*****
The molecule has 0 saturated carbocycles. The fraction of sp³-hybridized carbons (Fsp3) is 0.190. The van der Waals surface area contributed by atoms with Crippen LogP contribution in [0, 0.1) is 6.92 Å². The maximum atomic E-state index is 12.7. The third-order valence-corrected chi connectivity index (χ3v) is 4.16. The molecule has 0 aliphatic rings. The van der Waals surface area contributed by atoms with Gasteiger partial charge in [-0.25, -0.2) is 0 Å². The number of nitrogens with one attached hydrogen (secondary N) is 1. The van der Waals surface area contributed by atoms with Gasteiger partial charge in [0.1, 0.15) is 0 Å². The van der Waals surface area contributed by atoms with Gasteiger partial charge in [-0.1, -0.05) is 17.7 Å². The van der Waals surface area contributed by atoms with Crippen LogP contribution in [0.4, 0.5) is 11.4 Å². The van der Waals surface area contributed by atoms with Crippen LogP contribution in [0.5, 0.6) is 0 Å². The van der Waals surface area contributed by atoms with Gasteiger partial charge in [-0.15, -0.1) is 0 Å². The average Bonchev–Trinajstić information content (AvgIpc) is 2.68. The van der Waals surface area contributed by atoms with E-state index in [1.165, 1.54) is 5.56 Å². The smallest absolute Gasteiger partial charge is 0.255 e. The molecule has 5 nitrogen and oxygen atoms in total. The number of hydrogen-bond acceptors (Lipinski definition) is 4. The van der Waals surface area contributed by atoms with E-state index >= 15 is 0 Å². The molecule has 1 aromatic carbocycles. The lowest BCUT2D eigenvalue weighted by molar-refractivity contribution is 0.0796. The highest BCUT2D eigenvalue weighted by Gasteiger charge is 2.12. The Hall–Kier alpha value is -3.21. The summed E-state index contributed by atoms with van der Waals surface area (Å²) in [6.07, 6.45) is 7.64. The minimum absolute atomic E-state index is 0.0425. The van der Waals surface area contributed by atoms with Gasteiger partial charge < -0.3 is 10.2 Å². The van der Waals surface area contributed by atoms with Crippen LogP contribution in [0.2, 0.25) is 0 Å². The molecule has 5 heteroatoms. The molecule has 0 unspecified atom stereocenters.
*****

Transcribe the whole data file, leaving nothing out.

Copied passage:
The molecule has 0 saturated carbocycles. The fraction of sp³-hybridized carbons (Fsp3) is 0.190. The van der Waals surface area contributed by atoms with Crippen LogP contribution in [0, 0.1) is 6.92 Å². The maximum atomic E-state index is 12.7. The third-order valence-corrected chi connectivity index (χ3v) is 4.16. The molecule has 0 aliphatic rings. The van der Waals surface area contributed by atoms with Gasteiger partial charge in [-0.25, -0.2) is 0 Å². The number of nitrogens with one attached hydrogen (secondary N) is 1. The van der Waals surface area contributed by atoms with Gasteiger partial charge in [0.1, 0.15) is 0 Å². The van der Waals surface area contributed by atoms with Gasteiger partial charge in [-0.1, -0.05) is 17.7 Å². The van der Waals surface area contributed by atoms with Crippen LogP contribution in [0.4, 0.5) is 11.4 Å². The van der Waals surface area contributed by atoms with Crippen LogP contribution in [0.5, 0.6) is 0 Å². The van der Waals surface area contributed by atoms with Gasteiger partial charge in [-0.15, -0.1) is 0 Å². The average Bonchev–Trinajstić information content (AvgIpc) is 2.68. The van der Waals surface area contributed by atoms with E-state index in [1.165, 1.54) is 5.56 Å². The smallest absolute Gasteiger partial charge is 0.255 e. The molecule has 5 nitrogen and oxygen atoms in total. The number of hydrogen-bond acceptors (Lipinski definition) is 4. The van der Waals surface area contributed by atoms with E-state index >= 15 is 0 Å². The molecule has 1 aromatic carbocycles. The lowest BCUT2D eigenvalue weighted by molar-refractivity contribution is 0.0796. The highest BCUT2D eigenvalue weighted by Gasteiger charge is 2.12. The Hall–Kier alpha value is -3.21. The summed E-state index contributed by atoms with van der Waals surface area (Å²) in [6.07, 6.45) is 7.64. The minimum absolute atomic E-state index is 0.0425. The van der Waals surface area contributed by atoms with Gasteiger partial charge < -0.3 is 10.2 Å². The van der Waals surface area contributed by atoms with Crippen LogP contribution in [0.2, 0.25) is 0 Å². The molecule has 5 heteroatoms. The molecule has 0 unspecified atom stereocenters.